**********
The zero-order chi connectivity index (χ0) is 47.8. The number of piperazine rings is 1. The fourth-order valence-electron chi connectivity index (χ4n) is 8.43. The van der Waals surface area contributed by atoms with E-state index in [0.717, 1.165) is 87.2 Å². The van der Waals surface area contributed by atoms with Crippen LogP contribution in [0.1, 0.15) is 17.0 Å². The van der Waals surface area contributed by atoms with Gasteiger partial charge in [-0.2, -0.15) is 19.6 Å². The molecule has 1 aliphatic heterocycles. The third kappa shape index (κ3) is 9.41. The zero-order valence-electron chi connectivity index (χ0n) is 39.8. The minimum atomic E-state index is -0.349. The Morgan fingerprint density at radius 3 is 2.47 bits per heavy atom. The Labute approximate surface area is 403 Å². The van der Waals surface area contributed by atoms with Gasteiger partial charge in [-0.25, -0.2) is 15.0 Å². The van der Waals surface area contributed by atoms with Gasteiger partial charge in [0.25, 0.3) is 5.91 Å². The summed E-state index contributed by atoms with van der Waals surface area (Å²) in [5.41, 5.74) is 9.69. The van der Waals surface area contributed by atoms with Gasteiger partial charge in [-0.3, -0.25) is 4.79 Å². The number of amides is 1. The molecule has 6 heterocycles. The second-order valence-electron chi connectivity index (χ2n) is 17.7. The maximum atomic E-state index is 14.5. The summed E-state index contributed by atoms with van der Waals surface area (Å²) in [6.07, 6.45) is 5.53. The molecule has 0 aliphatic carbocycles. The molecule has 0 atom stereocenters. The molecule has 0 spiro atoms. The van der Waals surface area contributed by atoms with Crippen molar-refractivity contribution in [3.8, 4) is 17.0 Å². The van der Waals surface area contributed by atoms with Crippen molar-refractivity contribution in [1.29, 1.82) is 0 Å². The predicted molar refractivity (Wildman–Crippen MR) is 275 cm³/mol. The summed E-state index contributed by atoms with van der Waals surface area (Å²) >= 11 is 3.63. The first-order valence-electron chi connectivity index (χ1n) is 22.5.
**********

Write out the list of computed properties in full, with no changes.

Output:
The zero-order chi connectivity index (χ0) is 47.8. The number of piperazine rings is 1. The fourth-order valence-electron chi connectivity index (χ4n) is 8.43. The van der Waals surface area contributed by atoms with E-state index in [0.717, 1.165) is 87.2 Å². The van der Waals surface area contributed by atoms with Crippen LogP contribution in [0.1, 0.15) is 17.0 Å². The van der Waals surface area contributed by atoms with Gasteiger partial charge in [-0.2, -0.15) is 19.6 Å². The molecule has 1 aliphatic heterocycles. The third kappa shape index (κ3) is 9.41. The zero-order valence-electron chi connectivity index (χ0n) is 39.8. The minimum atomic E-state index is -0.349. The Morgan fingerprint density at radius 3 is 2.47 bits per heavy atom. The Labute approximate surface area is 403 Å². The van der Waals surface area contributed by atoms with Gasteiger partial charge in [-0.25, -0.2) is 15.0 Å². The van der Waals surface area contributed by atoms with Gasteiger partial charge in [0.25, 0.3) is 5.91 Å². The summed E-state index contributed by atoms with van der Waals surface area (Å²) in [5.41, 5.74) is 9.69. The van der Waals surface area contributed by atoms with Gasteiger partial charge in [-0.3, -0.25) is 4.79 Å². The number of amides is 1. The molecule has 6 heterocycles. The second-order valence-electron chi connectivity index (χ2n) is 17.7. The maximum atomic E-state index is 14.5. The summed E-state index contributed by atoms with van der Waals surface area (Å²) in [6.07, 6.45) is 5.53. The molecule has 0 aliphatic carbocycles. The molecule has 0 atom stereocenters. The molecule has 0 spiro atoms. The van der Waals surface area contributed by atoms with Crippen molar-refractivity contribution in [3.8, 4) is 17.0 Å². The van der Waals surface area contributed by atoms with Crippen molar-refractivity contribution in [1.29, 1.82) is 0 Å². The predicted molar refractivity (Wildman–Crippen MR) is 275 cm³/mol. The summed E-state index contributed by atoms with van der Waals surface area (Å²) >= 11 is 3.63. The first-order valence-electron chi connectivity index (χ1n) is 22.5.